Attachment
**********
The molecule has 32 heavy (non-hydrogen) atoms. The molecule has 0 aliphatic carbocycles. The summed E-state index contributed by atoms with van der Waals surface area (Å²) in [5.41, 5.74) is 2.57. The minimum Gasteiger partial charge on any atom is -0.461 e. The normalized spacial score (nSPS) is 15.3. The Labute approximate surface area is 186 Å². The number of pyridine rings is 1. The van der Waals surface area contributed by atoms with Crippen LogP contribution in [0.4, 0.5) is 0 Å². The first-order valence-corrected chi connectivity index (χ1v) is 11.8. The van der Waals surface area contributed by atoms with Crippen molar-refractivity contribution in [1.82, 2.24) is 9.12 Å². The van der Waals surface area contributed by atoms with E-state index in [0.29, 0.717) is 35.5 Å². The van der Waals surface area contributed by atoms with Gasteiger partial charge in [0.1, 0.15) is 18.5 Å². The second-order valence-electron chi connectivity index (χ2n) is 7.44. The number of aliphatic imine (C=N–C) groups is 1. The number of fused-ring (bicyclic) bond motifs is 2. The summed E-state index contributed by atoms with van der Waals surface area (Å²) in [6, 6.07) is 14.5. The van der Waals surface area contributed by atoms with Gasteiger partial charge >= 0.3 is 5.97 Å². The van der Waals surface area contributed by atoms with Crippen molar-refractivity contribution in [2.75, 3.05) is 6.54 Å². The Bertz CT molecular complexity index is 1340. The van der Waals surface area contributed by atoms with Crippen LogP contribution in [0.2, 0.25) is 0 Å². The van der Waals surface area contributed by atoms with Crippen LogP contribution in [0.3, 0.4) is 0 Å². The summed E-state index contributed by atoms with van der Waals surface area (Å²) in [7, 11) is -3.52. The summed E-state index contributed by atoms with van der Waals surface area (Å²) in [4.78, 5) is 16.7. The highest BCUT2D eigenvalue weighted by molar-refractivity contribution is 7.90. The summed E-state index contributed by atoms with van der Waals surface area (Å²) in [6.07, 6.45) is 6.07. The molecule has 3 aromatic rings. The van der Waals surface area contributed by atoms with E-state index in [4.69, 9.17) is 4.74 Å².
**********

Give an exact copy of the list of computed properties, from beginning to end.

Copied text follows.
The molecule has 32 heavy (non-hydrogen) atoms. The molecule has 0 aliphatic carbocycles. The summed E-state index contributed by atoms with van der Waals surface area (Å²) in [5.41, 5.74) is 2.57. The minimum Gasteiger partial charge on any atom is -0.461 e. The normalized spacial score (nSPS) is 15.3. The Labute approximate surface area is 186 Å². The number of pyridine rings is 1. The van der Waals surface area contributed by atoms with Crippen LogP contribution in [0.4, 0.5) is 0 Å². The first-order valence-corrected chi connectivity index (χ1v) is 11.8. The van der Waals surface area contributed by atoms with Crippen molar-refractivity contribution in [1.82, 2.24) is 9.12 Å². The van der Waals surface area contributed by atoms with E-state index in [0.29, 0.717) is 35.5 Å². The van der Waals surface area contributed by atoms with Gasteiger partial charge in [0.1, 0.15) is 18.5 Å². The second-order valence-electron chi connectivity index (χ2n) is 7.44. The number of aliphatic imine (C=N–C) groups is 1. The number of fused-ring (bicyclic) bond motifs is 2. The summed E-state index contributed by atoms with van der Waals surface area (Å²) in [6, 6.07) is 14.5. The van der Waals surface area contributed by atoms with Gasteiger partial charge >= 0.3 is 5.97 Å². The van der Waals surface area contributed by atoms with Crippen molar-refractivity contribution in [2.75, 3.05) is 6.54 Å². The Bertz CT molecular complexity index is 1340. The van der Waals surface area contributed by atoms with Crippen LogP contribution in [0.2, 0.25) is 0 Å². The van der Waals surface area contributed by atoms with Crippen LogP contribution in [0.3, 0.4) is 0 Å². The summed E-state index contributed by atoms with van der Waals surface area (Å²) in [7, 11) is -3.52. The summed E-state index contributed by atoms with van der Waals surface area (Å²) in [4.78, 5) is 16.7. The highest BCUT2D eigenvalue weighted by molar-refractivity contribution is 7.90. The summed E-state index contributed by atoms with van der Waals surface area (Å²) in [6.07, 6.45) is 6.07. The molecule has 3 aromatic rings. The van der Waals surface area contributed by atoms with E-state index in [4.69, 9.17) is 4.74 Å².